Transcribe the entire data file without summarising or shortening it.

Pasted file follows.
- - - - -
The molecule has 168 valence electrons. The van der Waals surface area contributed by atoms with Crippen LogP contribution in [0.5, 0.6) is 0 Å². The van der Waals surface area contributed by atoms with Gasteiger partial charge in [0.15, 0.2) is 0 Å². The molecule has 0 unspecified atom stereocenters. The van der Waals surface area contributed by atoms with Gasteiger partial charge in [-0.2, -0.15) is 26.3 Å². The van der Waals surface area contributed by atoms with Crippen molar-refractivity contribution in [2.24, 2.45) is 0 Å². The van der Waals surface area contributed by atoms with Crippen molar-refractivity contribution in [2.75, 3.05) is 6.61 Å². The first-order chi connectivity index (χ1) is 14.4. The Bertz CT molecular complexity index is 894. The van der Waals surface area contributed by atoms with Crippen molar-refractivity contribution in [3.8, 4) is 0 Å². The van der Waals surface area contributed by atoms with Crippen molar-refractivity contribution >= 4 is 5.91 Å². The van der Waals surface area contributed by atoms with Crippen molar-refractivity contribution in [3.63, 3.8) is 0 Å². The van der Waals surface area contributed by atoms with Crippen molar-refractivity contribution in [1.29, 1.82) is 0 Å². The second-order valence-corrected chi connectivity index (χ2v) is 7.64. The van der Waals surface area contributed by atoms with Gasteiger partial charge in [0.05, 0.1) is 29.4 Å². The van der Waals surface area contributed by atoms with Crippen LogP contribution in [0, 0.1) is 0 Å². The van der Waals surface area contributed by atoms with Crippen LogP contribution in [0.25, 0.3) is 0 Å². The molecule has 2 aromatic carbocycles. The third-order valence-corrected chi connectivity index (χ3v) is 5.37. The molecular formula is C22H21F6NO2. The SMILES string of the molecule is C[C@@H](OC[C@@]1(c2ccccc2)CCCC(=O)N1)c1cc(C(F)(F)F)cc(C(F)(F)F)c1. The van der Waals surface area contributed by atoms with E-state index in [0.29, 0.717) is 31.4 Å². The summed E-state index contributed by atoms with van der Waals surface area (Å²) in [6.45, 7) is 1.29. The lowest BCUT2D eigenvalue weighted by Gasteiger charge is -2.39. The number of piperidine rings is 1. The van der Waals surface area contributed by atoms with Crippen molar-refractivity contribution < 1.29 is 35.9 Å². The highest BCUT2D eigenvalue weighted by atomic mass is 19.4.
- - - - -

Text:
The molecule has 168 valence electrons. The van der Waals surface area contributed by atoms with Crippen LogP contribution in [0.5, 0.6) is 0 Å². The van der Waals surface area contributed by atoms with Gasteiger partial charge in [0.15, 0.2) is 0 Å². The molecule has 0 unspecified atom stereocenters. The van der Waals surface area contributed by atoms with Gasteiger partial charge in [-0.2, -0.15) is 26.3 Å². The van der Waals surface area contributed by atoms with Crippen molar-refractivity contribution in [2.24, 2.45) is 0 Å². The van der Waals surface area contributed by atoms with Crippen molar-refractivity contribution in [2.75, 3.05) is 6.61 Å². The first-order chi connectivity index (χ1) is 14.4. The Bertz CT molecular complexity index is 894. The van der Waals surface area contributed by atoms with Crippen molar-refractivity contribution in [3.8, 4) is 0 Å². The van der Waals surface area contributed by atoms with Crippen molar-refractivity contribution >= 4 is 5.91 Å². The van der Waals surface area contributed by atoms with Crippen molar-refractivity contribution in [3.63, 3.8) is 0 Å². The van der Waals surface area contributed by atoms with Crippen molar-refractivity contribution in [1.29, 1.82) is 0 Å². The second-order valence-corrected chi connectivity index (χ2v) is 7.64. The van der Waals surface area contributed by atoms with Gasteiger partial charge in [0.05, 0.1) is 29.4 Å². The van der Waals surface area contributed by atoms with Crippen LogP contribution in [0, 0.1) is 0 Å². The van der Waals surface area contributed by atoms with Crippen LogP contribution in [0.25, 0.3) is 0 Å². The molecule has 2 aromatic carbocycles. The third-order valence-corrected chi connectivity index (χ3v) is 5.37. The molecular formula is C22H21F6NO2. The SMILES string of the molecule is C[C@@H](OC[C@@]1(c2ccccc2)CCCC(=O)N1)c1cc(C(F)(F)F)cc(C(F)(F)F)c1. The van der Waals surface area contributed by atoms with E-state index in [0.29, 0.717) is 31.4 Å². The summed E-state index contributed by atoms with van der Waals surface area (Å²) in [6.45, 7) is 1.29. The lowest BCUT2D eigenvalue weighted by Gasteiger charge is -2.39. The number of piperidine rings is 1. The van der Waals surface area contributed by atoms with Crippen molar-refractivity contribution < 1.29 is 35.9 Å². The highest BCUT2D eigenvalue weighted by atomic mass is 19.4.